Exercise May Deter Heart Rhythm Problem

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Exercise May Deter Heart Rhythm Problem

News Review from Harvard Medical School

August 21, 2014

News Review From Harvard Medical School -- Exercise May Deter Heart Rhythm Problem

Exercise may help older women to avoid an abnormal heart rhythm, a new study suggests. The study focused on atrial fibrillation. In people with this irregular rhythm, the upper chambers of the heart quiver instead of contracting in a regular pattern. This can increase the risk of blood clots and stroke. The new study included more than 80,000 women. When the study began, the women were 50 to 79 years old. Researchers asked them how often they walked outside or exercised enough to sweat. Eleven years later, the most active women had a 10% lower rate of atrial fibrillation than those who walked less than 10 minutes a week. The most active women did exercise equal to 3 hours of brisk walking or 2 hours of slow cycling each week. The reduction in risk was similar for women who got more strenuous exercise -- about 2 hours of running a week. Among inactive women, those who were obese had a 44% higher risk of the disorder than those of normal weight. For obese women, being active cut the difference in risk to about 17%. The Journal of the American Heart Association published the study. HealthDay News wrote about it August 20.

 

By Robert H. Shmerling, M.D.
Harvard Medical School

 

What Is the Doctor's Reaction?

If you're a woman past the age of menopause, you can add a new benefit to the list of those bestowed by exercise. It appears that exercise may lower your risk of developing an abnormal heart rhythm.

That's the conclusion of a study just published in the Journal of the American Heart Association. Researchers first asked more than 81,000 women (average age: 63) about their level of physical activity. Then they determined how many women developed atrial fibrillation in the next 11 years.

Atrial fibrillation is an irregular heartbeat. Usually, the upper chambers of the heart (the atria) contract in a regular, coordinated way. With atrial fibrillation, they quiver randomly instead. Some people don't notice the abnormal heart rhythm. Others have palpitations, shortness of breath or other symptoms.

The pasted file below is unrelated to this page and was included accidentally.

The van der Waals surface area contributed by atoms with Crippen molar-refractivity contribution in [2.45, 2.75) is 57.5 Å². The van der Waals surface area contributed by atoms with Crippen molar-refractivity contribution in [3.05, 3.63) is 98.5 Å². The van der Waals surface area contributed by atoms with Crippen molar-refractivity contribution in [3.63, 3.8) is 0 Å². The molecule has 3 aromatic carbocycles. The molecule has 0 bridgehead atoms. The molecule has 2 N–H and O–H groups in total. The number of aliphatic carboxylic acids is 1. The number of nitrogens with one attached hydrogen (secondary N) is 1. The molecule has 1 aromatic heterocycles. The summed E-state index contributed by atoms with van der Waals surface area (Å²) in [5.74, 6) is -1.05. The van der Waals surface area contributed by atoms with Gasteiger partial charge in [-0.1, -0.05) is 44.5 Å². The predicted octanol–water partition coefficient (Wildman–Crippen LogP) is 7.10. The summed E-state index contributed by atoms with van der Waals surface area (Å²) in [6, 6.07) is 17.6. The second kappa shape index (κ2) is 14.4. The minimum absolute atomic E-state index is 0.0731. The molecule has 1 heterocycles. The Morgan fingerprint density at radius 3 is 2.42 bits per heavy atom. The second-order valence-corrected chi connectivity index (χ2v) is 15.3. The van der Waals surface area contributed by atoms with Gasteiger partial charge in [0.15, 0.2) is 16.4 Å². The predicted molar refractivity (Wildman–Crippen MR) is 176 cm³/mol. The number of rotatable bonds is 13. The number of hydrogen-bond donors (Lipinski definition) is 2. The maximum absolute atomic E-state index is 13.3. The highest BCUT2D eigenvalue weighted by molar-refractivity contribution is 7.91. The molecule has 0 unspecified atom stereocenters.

Atrial fibrillation increases the risk that blood clots will form inside the heart. A clot can travel to the brain or other parts of the body. A clot in the brain can cause a stroke.

The researchers found that:

  • The most active women had the lowest rates of atrial fibrillation.
  • Exercise equal to running 2 hours a week was linked with a 9% lower risk of atrial fibrillation, compared with those who got the least exercise.
  • Exercise equal to brisk walking 3 hours a week was linked with a 10% lower risk of atrial fibrillation.
  • Exercise equal to brisk walking 1 hour a week was linked with a 6% lower risk of atrial fibrillation.
  • Atrial fibrillation was more common among obese women. But exercise reduced this tendency.

These findings are important because atrial fibrillation can be a dangerous condition.  And previous research suggested that strenuous activity might actually increase the risk of atrial fibrillation.

Treatments are available to control the irregular rhythm and to prevent clots. But they don't always work, and side effects are common. That's why news that physical activity can reduce the risk of atrial fibrillation is important. And, of course, exercise has many other health benefits.

 

What Changes Can I Make Now?

The message of this study is clear: get moving. If you generally don't exercise, it's important to start slowly. Then gradually increase your activity levels. If you have heart disease or other medical problems or if you aren't sure whether you can exercise safely, talk to your doctor first.

To increase your physical activity:

  • Find an activity or exercise program you like. You'll be more likely to stick with it.
  • Make exercise a routine part of your day.
  • Start slowly with low-impact aerobic exercises, such as walking or biking.
  • Get an exercise partner. This will make it more enjoyable and harder to skip.
  • Increase your "non-exercise" activity. For example, take the stairs instead of the elevator. Or choose the parking spot that's a bit farther away from where you are headed.

Know what health factors increase the risk of atrial fibrillation. These include: 

  • Rheumatic heart disease (rheumatic fever in the past that affected the heart and its valves)
  • Heart and blood vessel disease (such as angina or past heart attack)
  • High blood pressure
  • Diabetes
  • Excessive alcohol intake
  • An overactive thyroid gland
  • Advanced age
  • Lack of exercise (as suggested by this new study)

Changes you make could reduce your risk of atrial fibrillation. For example, you can exercise more or get treatment for high blood pressure.

 

What Can I Expect Looking to the Future?

I believe that the list of health benefits linked to exercise will continue to grow. Future research could show which types of exercise are best to protect against atrial fibrillation. This latest research only included women. I look forward to research that also looks at the relationship between exercise and atrial fibrillation among men.

 

Last updated August 21, 2014


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